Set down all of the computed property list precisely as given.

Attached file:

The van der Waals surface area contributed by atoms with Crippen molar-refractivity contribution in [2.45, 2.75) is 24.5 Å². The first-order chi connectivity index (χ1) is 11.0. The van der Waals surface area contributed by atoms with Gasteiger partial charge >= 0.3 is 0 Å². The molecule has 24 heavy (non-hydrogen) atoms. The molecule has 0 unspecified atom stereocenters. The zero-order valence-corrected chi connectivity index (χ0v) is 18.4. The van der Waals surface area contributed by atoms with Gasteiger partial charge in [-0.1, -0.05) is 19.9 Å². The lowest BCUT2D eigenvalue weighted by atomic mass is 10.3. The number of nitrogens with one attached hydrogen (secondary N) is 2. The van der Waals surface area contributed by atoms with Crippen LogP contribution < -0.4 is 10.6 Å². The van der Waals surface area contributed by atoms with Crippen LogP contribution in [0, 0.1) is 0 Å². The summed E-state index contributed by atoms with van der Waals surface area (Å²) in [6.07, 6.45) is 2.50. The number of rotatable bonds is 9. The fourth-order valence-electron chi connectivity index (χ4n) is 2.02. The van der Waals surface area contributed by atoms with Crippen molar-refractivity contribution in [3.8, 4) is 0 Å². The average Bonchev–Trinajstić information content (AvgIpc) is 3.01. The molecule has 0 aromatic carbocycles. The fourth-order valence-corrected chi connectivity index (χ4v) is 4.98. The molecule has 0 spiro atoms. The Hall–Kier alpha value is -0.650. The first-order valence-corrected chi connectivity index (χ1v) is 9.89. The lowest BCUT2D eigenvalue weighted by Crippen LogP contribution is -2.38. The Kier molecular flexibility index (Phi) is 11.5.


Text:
The van der Waals surface area contributed by atoms with Crippen molar-refractivity contribution in [2.45, 2.75) is 24.5 Å². The first-order chi connectivity index (χ1) is 11.0. The van der Waals surface area contributed by atoms with Gasteiger partial charge >= 0.3 is 0 Å². The molecule has 24 heavy (non-hydrogen) atoms. The molecule has 0 unspecified atom stereocenters. The zero-order valence-corrected chi connectivity index (χ0v) is 18.4. The van der Waals surface area contributed by atoms with Gasteiger partial charge in [-0.1, -0.05) is 19.9 Å². The lowest BCUT2D eigenvalue weighted by atomic mass is 10.3. The number of nitrogens with one attached hydrogen (secondary N) is 2. The van der Waals surface area contributed by atoms with Crippen LogP contribution < -0.4 is 10.6 Å². The van der Waals surface area contributed by atoms with Crippen LogP contribution in [0, 0.1) is 0 Å². The summed E-state index contributed by atoms with van der Waals surface area (Å²) in [6.07, 6.45) is 2.50. The number of rotatable bonds is 9. The fourth-order valence-electron chi connectivity index (χ4n) is 2.02. The van der Waals surface area contributed by atoms with Crippen molar-refractivity contribution in [3.8, 4) is 0 Å². The average Bonchev–Trinajstić information content (AvgIpc) is 3.01. The molecule has 0 aromatic carbocycles. The fourth-order valence-corrected chi connectivity index (χ4v) is 4.98. The molecule has 0 spiro atoms. The Hall–Kier alpha value is -0.650. The first-order valence-corrected chi connectivity index (χ1v) is 9.89. The lowest BCUT2D eigenvalue weighted by Crippen LogP contribution is -2.38. The Kier molecular flexibility index (Phi) is 11.5.